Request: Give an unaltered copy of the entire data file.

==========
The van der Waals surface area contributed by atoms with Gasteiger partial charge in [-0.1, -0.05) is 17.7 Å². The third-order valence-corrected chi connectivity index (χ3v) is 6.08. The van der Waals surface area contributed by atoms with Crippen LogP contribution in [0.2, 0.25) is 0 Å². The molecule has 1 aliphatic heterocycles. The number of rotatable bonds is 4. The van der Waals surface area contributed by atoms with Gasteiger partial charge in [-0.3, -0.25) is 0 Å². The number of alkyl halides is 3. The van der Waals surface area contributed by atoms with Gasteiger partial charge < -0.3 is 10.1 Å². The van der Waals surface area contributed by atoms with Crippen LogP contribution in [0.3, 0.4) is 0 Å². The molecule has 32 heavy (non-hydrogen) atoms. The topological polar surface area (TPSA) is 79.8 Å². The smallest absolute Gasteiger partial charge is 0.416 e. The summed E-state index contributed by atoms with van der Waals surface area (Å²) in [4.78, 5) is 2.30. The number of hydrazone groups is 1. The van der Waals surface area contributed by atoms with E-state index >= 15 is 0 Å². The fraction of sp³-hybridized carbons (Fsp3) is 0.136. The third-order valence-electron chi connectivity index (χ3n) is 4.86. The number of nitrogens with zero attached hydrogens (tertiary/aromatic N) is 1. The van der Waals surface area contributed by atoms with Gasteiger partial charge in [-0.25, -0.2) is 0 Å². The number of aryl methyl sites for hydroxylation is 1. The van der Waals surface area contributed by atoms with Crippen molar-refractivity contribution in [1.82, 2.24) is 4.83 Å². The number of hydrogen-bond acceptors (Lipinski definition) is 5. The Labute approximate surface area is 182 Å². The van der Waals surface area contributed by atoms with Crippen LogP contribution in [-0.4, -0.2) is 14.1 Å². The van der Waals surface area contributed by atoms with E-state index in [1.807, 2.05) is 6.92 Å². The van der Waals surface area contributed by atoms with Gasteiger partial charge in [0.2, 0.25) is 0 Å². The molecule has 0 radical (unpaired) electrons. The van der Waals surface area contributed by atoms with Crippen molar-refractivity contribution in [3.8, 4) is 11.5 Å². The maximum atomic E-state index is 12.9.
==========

The van der Waals surface area contributed by atoms with Gasteiger partial charge in [-0.1, -0.05) is 17.7 Å². The third-order valence-corrected chi connectivity index (χ3v) is 6.08. The van der Waals surface area contributed by atoms with Crippen LogP contribution in [0.2, 0.25) is 0 Å². The molecule has 1 aliphatic heterocycles. The number of rotatable bonds is 4. The van der Waals surface area contributed by atoms with Gasteiger partial charge in [-0.3, -0.25) is 0 Å². The number of alkyl halides is 3. The van der Waals surface area contributed by atoms with Gasteiger partial charge < -0.3 is 10.1 Å². The van der Waals surface area contributed by atoms with Crippen LogP contribution in [0.3, 0.4) is 0 Å². The molecule has 32 heavy (non-hydrogen) atoms. The topological polar surface area (TPSA) is 79.8 Å². The smallest absolute Gasteiger partial charge is 0.416 e. The summed E-state index contributed by atoms with van der Waals surface area (Å²) in [4.78, 5) is 2.30. The number of hydrazone groups is 1. The van der Waals surface area contributed by atoms with E-state index >= 15 is 0 Å². The fraction of sp³-hybridized carbons (Fsp3) is 0.136. The third-order valence-electron chi connectivity index (χ3n) is 4.86. The number of nitrogens with zero attached hydrogens (tertiary/aromatic N) is 1. The van der Waals surface area contributed by atoms with Gasteiger partial charge in [-0.25, -0.2) is 0 Å². The number of aryl methyl sites for hydroxylation is 1. The van der Waals surface area contributed by atoms with Crippen molar-refractivity contribution in [1.82, 2.24) is 4.83 Å². The number of hydrogen-bond acceptors (Lipinski definition) is 5. The Labute approximate surface area is 182 Å². The van der Waals surface area contributed by atoms with Crippen LogP contribution in [-0.4, -0.2) is 14.1 Å². The van der Waals surface area contributed by atoms with E-state index in [1.807, 2.05) is 6.92 Å². The van der Waals surface area contributed by atoms with Gasteiger partial charge in [0.2, 0.25) is 0 Å². The molecule has 0 radical (unpaired) electrons. The van der Waals surface area contributed by atoms with Crippen molar-refractivity contribution in [3.8, 4) is 11.5 Å². The maximum atomic E-state index is 12.9.